ECB’s German policymaker sells stimulus to its hawks
The European Central Bank’s newest German policymaker is emerging as a crucial intermediary between its more conservative council members and president Christine Lagarde, who has vowed to seek consensus over its multitrillion-euro stimulus programme.
Isabel Schnabel, a former economics professor at the University of Bonn who became one of the ECB’s six executive board members a year ago, played a pivotal role in last month’s compromise which led to the expansion of its main stimulus programme, according to several members of its governing council.
The agreement was secured by presenting the ECB’s increased €1.85tn emergency bond-buying programme as a ceiling rather than a target; in public statements the central bank has emphasised that it might not use the full amount, but it could also raise it further, depending on whether it judges financing conditions to be favourable.
The finely balanced proposal helped to win widespread support on the ECB’s 25-person governing council, which sets monetary policy, despite its more conservative members having long been uncomfortable with bond purchases as a stimulus tool. One council member said Ms Schnabel had spoken to several of the “hawks” to persuade them of the advantages in the new approach.
“She was an important player — someone who is very articulate and very constructive,” said another council member. “The fact she is German means her views are often seen in that light, but I don’t find her that rigid.”
Criticism of the ECB has often been fiercest in Germany, where it is regularly accused of bailing out profligate southern European countries at the expense of prudent savers in the north — a view echoed in a ruling by the country’s constitutional court ruling last year.
Ms Schnabel has sought to explain the benefits of ECB policies to her fellow Germans. As head of the central bank’s market operations, she will also have a key role in implementing the new bond-buying approach.
Any indication that Ms Schnabel is reining in the ECB’s main stimulus tool to avoid spending the full €1.85tn might please the council’s hawks but it would also threaten to trigger financial market jitters — as happened last week, when Italian government bond prices dipped to their lowest level since November.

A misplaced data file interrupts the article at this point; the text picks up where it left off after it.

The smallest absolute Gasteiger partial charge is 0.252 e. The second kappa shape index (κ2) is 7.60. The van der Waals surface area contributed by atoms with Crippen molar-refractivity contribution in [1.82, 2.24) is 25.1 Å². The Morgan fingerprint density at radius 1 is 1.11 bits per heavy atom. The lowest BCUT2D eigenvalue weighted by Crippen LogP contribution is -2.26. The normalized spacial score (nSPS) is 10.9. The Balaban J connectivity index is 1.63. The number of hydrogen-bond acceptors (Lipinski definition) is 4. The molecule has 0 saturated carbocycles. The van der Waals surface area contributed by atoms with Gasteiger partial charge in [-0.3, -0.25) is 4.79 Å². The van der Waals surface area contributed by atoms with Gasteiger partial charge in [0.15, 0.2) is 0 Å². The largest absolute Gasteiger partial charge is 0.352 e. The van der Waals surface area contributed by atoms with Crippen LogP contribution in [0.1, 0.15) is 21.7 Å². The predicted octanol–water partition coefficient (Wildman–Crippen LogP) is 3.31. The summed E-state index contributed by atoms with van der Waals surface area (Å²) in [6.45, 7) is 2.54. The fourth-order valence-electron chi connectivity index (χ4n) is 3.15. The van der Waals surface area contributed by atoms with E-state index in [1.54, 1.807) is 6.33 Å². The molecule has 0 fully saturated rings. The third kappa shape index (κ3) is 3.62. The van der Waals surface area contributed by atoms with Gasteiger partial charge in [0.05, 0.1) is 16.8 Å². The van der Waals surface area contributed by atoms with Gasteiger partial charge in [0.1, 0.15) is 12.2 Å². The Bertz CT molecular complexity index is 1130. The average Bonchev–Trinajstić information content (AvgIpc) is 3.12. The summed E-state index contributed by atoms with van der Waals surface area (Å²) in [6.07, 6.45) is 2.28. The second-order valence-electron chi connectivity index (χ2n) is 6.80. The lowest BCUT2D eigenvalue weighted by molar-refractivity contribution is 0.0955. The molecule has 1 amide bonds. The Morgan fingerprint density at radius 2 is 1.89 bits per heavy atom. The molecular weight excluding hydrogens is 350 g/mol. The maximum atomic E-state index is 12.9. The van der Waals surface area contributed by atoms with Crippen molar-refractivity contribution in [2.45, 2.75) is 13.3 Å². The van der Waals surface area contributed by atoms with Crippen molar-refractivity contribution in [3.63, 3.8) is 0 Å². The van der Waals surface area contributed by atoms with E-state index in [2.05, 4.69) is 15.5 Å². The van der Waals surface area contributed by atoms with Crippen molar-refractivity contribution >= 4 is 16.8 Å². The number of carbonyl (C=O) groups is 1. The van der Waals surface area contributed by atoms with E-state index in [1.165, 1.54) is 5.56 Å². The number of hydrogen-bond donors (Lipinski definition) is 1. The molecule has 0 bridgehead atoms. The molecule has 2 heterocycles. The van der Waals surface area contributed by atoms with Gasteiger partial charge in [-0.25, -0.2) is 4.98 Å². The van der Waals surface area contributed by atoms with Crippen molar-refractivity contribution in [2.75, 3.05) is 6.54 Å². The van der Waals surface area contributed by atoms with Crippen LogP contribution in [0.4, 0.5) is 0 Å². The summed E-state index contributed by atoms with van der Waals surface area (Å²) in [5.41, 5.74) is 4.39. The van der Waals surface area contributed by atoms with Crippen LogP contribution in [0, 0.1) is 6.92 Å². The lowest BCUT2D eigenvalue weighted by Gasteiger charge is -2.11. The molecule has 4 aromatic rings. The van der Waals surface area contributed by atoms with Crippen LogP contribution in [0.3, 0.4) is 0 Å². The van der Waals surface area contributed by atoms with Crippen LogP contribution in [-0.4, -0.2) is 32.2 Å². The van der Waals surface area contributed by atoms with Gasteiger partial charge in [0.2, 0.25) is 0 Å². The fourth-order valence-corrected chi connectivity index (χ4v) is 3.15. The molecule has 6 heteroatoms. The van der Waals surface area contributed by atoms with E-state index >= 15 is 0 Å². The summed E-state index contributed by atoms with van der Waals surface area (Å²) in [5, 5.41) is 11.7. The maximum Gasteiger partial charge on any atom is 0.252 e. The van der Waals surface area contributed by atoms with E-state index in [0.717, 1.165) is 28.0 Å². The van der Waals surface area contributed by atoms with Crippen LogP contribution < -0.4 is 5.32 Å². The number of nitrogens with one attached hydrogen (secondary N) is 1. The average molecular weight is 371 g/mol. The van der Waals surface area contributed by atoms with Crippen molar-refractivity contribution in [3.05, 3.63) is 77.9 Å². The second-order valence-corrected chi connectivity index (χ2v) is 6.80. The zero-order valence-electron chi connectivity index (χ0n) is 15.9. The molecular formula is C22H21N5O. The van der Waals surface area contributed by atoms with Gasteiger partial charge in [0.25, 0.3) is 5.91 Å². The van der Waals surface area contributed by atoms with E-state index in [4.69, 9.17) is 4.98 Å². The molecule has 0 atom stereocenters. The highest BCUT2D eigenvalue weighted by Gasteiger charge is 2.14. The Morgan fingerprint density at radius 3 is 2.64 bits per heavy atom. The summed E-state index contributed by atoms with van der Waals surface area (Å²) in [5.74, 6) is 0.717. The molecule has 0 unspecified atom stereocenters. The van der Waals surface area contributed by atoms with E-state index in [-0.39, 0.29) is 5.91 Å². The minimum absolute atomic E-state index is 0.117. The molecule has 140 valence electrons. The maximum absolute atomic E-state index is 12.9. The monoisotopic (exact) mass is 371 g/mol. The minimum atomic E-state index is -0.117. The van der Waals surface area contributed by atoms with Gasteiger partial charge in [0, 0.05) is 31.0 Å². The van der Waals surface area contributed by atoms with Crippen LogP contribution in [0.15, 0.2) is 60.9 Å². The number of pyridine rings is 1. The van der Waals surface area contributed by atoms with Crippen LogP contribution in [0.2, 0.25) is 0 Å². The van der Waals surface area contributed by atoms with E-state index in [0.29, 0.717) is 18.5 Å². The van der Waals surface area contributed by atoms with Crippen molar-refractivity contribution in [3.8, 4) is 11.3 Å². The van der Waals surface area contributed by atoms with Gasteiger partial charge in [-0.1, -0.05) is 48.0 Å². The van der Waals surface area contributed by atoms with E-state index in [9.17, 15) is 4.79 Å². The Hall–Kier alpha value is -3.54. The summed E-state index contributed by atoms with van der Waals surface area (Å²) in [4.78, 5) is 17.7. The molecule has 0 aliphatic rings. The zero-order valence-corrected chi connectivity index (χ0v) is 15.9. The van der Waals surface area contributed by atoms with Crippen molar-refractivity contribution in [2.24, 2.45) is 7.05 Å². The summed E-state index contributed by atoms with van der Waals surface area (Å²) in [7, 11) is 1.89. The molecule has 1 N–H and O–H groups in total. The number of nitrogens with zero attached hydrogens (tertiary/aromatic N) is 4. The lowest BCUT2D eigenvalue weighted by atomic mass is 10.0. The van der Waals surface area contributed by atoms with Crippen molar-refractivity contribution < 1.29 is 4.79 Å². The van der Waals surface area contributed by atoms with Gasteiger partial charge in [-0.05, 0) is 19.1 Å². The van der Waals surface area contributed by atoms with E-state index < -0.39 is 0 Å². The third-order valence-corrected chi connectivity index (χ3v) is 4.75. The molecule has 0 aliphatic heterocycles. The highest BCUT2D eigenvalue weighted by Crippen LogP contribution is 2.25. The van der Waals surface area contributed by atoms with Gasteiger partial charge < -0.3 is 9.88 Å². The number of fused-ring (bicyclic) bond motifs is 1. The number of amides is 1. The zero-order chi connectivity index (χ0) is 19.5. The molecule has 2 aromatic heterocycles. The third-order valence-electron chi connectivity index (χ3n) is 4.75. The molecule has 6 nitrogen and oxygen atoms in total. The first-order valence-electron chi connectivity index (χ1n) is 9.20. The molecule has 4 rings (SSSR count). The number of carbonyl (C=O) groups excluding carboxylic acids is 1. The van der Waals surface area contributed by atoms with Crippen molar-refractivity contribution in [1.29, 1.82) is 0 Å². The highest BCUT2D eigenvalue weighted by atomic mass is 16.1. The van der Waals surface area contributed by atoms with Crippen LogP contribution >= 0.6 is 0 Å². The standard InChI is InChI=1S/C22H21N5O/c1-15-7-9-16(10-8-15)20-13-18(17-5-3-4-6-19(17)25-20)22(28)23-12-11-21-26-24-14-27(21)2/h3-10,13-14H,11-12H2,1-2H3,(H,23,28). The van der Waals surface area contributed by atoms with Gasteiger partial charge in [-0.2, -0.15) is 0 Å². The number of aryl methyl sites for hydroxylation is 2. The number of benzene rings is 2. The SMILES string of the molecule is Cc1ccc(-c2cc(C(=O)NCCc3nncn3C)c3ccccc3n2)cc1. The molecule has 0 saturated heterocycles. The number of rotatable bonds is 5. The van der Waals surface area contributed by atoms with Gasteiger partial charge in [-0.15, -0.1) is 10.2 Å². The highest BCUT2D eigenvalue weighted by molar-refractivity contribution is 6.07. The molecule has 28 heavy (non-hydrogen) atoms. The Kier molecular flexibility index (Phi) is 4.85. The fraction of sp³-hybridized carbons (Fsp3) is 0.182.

Her work on drumming up the hawks’ support marks her out as a vital ally for Ms Lagarde in what many economists expect to be an increasingly difficult struggle to preserve unity on the governing council.
Unlike her predecessor Mario Draghi, who preferred to lead from the front and whose final easing measures in 2019 were marred by loud criticism from several council members, Ms Lagarde has established a more collegial approach.
This month she said she was keen to preserve a consensus in the council over its strategic review, which is tackling potentially divisive issues such as the inflation target and climate change, and is due to conclude in September. “I am particularly concerned about bringing the whole group together,” she said.
Economists predict this unity will become harder to maintain once vaccinations bring the pandemic under control and the eurozone economy starts to recover, helping to push inflation towards the ECB’s target of just below 2 per cent.
Katharina Utermöhl, an economist at German insurer Allianz, said that after five consecutive months of negative inflation in the eurozone, the ECB was still in a “sweet spot”, able to cite the risk of deflation to justify its vast stimulus measures. But once demand bounced back and prices rose, that could become harder, especially if a two-speed recovery saw countries such as Germany rebound while others like Italy and Spain struggled.
“I expect the ECB to look through any rise in inflation this year and focus on the medium term, but it will be important to be very strong in communication and to maintain a consensus in the governing council to avoid any dissent,” Ms Utermöhl said.
Erik Nielsen, chief economist at UniCredit, said: “The peace [Ms Lagarde] brokered when she came in, and benefited from due to Covid-19, may well break down in the second half of this year assuming growth is then back.”
Ms Schnabel has already started preparing the ground for such a scenario. She said earlier this month that while “prices for services, such as travel or eating out, may soar on the back of the pent-up demand . . . such a short-term development should not be mistaken for a sustained increase in inflation, which is likely to only emerge very slowly”.
But there may be a flipside to Ms Schnabel’s growing influence; while she has been highly supportive of its crisis response, her instincts on monetary policy appear to be more conservative than many other council members.
A telling example of this was when Ms Lagarde fuelled a bond-market sell-off in the early weeks of the pandemic last March by saying it was not the ECB’s role to “close the spreads”, referring to the difference in funding costs between Italian and German bonds.
According to one council member, Ms Lagarde appeared to be echoing a statement by Ms Schnabel only hours earlier during a council meeting, in which she argued fiscal policy should shoulder the burden of addressing the crisis, rather than monetary policy.
A few years before Ms Schnabel joined the ECB, she questioned if it should wield such a “great deal of power” without much “parliamentary control”.
Now she has a front-row seat in shaping that power — including making the call on whether the emergency bond purchases need stepping up or dialling back to deliver its new benchmark of maintaining “favourable financing conditions”.